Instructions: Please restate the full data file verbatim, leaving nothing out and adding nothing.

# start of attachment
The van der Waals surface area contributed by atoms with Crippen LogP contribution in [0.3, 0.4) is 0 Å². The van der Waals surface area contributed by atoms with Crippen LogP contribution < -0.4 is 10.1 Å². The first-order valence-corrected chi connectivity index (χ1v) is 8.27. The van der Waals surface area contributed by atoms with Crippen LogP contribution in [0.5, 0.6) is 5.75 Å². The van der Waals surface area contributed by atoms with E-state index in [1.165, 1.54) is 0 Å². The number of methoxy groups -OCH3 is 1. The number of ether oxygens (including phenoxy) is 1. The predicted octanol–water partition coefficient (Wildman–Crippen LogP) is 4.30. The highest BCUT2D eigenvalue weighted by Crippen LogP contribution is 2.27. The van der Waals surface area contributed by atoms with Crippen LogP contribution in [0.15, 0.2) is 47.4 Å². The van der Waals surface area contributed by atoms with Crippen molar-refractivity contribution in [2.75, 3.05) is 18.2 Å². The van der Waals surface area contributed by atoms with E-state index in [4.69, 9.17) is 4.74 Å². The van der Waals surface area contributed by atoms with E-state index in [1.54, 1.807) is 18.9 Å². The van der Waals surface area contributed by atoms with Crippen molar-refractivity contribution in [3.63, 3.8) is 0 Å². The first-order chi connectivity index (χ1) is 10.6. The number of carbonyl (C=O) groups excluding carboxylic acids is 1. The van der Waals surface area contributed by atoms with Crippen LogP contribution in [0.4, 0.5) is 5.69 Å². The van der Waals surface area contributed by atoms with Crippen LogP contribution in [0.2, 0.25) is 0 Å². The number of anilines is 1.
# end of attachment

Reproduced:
The van der Waals surface area contributed by atoms with Crippen LogP contribution in [0.3, 0.4) is 0 Å². The van der Waals surface area contributed by atoms with Crippen LogP contribution < -0.4 is 10.1 Å². The first-order valence-corrected chi connectivity index (χ1v) is 8.27. The van der Waals surface area contributed by atoms with Crippen LogP contribution in [0.5, 0.6) is 5.75 Å². The van der Waals surface area contributed by atoms with E-state index in [1.165, 1.54) is 0 Å². The number of methoxy groups -OCH3 is 1. The number of ether oxygens (including phenoxy) is 1. The predicted octanol–water partition coefficient (Wildman–Crippen LogP) is 4.30. The highest BCUT2D eigenvalue weighted by Crippen LogP contribution is 2.27. The van der Waals surface area contributed by atoms with Crippen LogP contribution in [0.15, 0.2) is 47.4 Å². The van der Waals surface area contributed by atoms with Crippen molar-refractivity contribution in [2.75, 3.05) is 18.2 Å². The van der Waals surface area contributed by atoms with E-state index in [4.69, 9.17) is 4.74 Å². The van der Waals surface area contributed by atoms with E-state index in [1.54, 1.807) is 18.9 Å². The van der Waals surface area contributed by atoms with Crippen molar-refractivity contribution in [3.63, 3.8) is 0 Å². The first-order chi connectivity index (χ1) is 10.6. The number of carbonyl (C=O) groups excluding carboxylic acids is 1. The van der Waals surface area contributed by atoms with Crippen LogP contribution in [0.4, 0.5) is 5.69 Å². The van der Waals surface area contributed by atoms with Crippen LogP contribution in [0.2, 0.25) is 0 Å². The number of anilines is 1.